And then this heaves into view:
This is where we’re going? According to the map it is…..
Before we get there we see a first for us – a contemporary Shinto shrine
Complete with tori gates and a purification fountain out front.
But lets get back to the main attraction across the plaza
This is the Kadokawa Culture Museum, designed by architect Kengo Kuma.The giant polyhedral is clad with 20,000 blocks of granite and ‘floats’ in a wading pool.
I’m a little confused at this point as I was expecting a public library and this seems a bit …. much.
In we go. Into a cavernous space. We look around a bit and Wilf engages an employee to ask where the granite came from. With some toing and froing and a translation app the answer is ‘China’. Wilf has read that the books are on the 5th floor, so we take the elevator up. And when the doors open we are greeted with this:
And a ticket gate. I look at Wilf and say ‘I don’t know what this is but we have to go back and get a ticket.’
A quick session with my phone tells me that this is not, in fact, a public library. It is a museum/gallery/event space sponsored by a publishing company called Kodokawa. Their area of publishing is the world of manga, anime, and light novels(which are basically young adult novels), with tv and movie divisions.
Back to the fifth floor we go, tickets in hand. First we are directed to the exhibition space. No pictures allowed, and lots of young ladies with signs telling us so and watching over us. I did not, of course, take pictures in the exhibit. But I did take a picture of the poster for the show to share with you:
The artist Mitsuaki Iwago is a wildlife photographer and this exhibit is pictures of cats taken all over the world. The poster cat, chilling on Copacabana Beach in Rio di Janeiro, is the coolest cat of the bunch, but there were many more from all over the world.
Having seen the cat pictures, back to the books. There is a desk at the front with a librarian at it, so the sign said. And then the books. Piled up every which way. Well, not entirely every which way. There is a type of classification. For example:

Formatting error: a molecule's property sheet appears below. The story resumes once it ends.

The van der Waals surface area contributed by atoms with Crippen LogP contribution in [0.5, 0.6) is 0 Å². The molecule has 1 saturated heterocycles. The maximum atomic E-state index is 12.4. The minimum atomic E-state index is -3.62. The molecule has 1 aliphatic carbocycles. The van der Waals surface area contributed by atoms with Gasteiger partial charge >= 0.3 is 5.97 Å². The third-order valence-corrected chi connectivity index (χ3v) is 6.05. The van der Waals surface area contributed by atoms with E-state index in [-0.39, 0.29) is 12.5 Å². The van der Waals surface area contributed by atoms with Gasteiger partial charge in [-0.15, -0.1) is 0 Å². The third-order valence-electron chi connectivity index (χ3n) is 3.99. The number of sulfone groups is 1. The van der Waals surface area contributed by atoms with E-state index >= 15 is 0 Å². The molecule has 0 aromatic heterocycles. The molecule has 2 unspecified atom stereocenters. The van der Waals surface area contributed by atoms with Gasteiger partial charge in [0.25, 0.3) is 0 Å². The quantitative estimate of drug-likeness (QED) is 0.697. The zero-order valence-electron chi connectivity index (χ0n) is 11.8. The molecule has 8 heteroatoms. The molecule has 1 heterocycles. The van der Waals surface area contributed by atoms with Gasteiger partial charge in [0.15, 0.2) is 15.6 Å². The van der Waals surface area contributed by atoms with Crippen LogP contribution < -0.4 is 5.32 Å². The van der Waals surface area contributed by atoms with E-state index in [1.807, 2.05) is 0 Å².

Each section is crammed with books, shelves full to bursting. Japanese books, English books, old books, new books. There are chairs and tables to sit at, and trolleys to put the books for re-filing.
And there are things to look at all around
Two giant paper mache shirts because why not.
And then, we pass through a huge gauze curtain to this space:
Here is a video to give you a sense of the space:
Behind the mask my mouth is hanging open.
I had to sit down for a bit after that.
In the big room the lower stacks are of modern books – a lot of them collections of books published by Kadokawa. In the upper reaches the books looked older and the info brochure said that they were private libraries from the founder of the publishing company and other famous Japanese writers and scholars.
A giant steampunk fish is coming out of the wall and people are walking around, reading books, looking at things. There was another exhibit tucked behind the stacks that was a sort of cabinet of curiosities that a Victorian collector might have assembled. No pictures there, either. But collections of butterflies and bird skeletons and everything you can imagine.
On the second floor there was another smaller library of manga and light novels. I forgot to take a picture there – it was a bright open space with comfy low furniture and and probably everything Kadokawa had ever published. It was full of young people reading the books. If you are a fan and a local – what a treasure trove.
So – I was pretty dazzled by what I’d seen. It is not a lending library, though you are free to sit and read. There is no catalogue, so it is really a matter of serendipity what kind of books you come across. But walking down what felt like streets of books, interspersed with art and video and places to sit was an interesting thing to do.
And top it all off there was an brewpub on the other side of the plaza that made excellent beer and handmade udon noodles, so we were able to fortify ourselves for the journey back to Tokyo.
Continuing with our theme of exploring culture and festivals on this trip we headed to the entertainment island of Odaiba. We pretty much always make a trip over there to see something. Once upon a time there were a few small islands in Tokyo Bay that were used as fortifications – ‘daiba’ means fort in Japanese – but a big landfill project combined them into one big island. It is a fun ride on the monorail over to the island, and there are lots of shopping centres, museums, beaches and other things to entertain.
This time we were going to see an event called ‘Dream Yosacoy Matsuri’. I was kind of curious about the name – first word in English, second word an Anglicized Japanese word and the third the word for festival written in romaji. What was this to be?
It turns out that the dance form called yokasoi was created after the Second World War in the city of Kochi. While many dance forms follow ancient traditions and steps, yokasoi is a fusion of old and new. And it was amazing.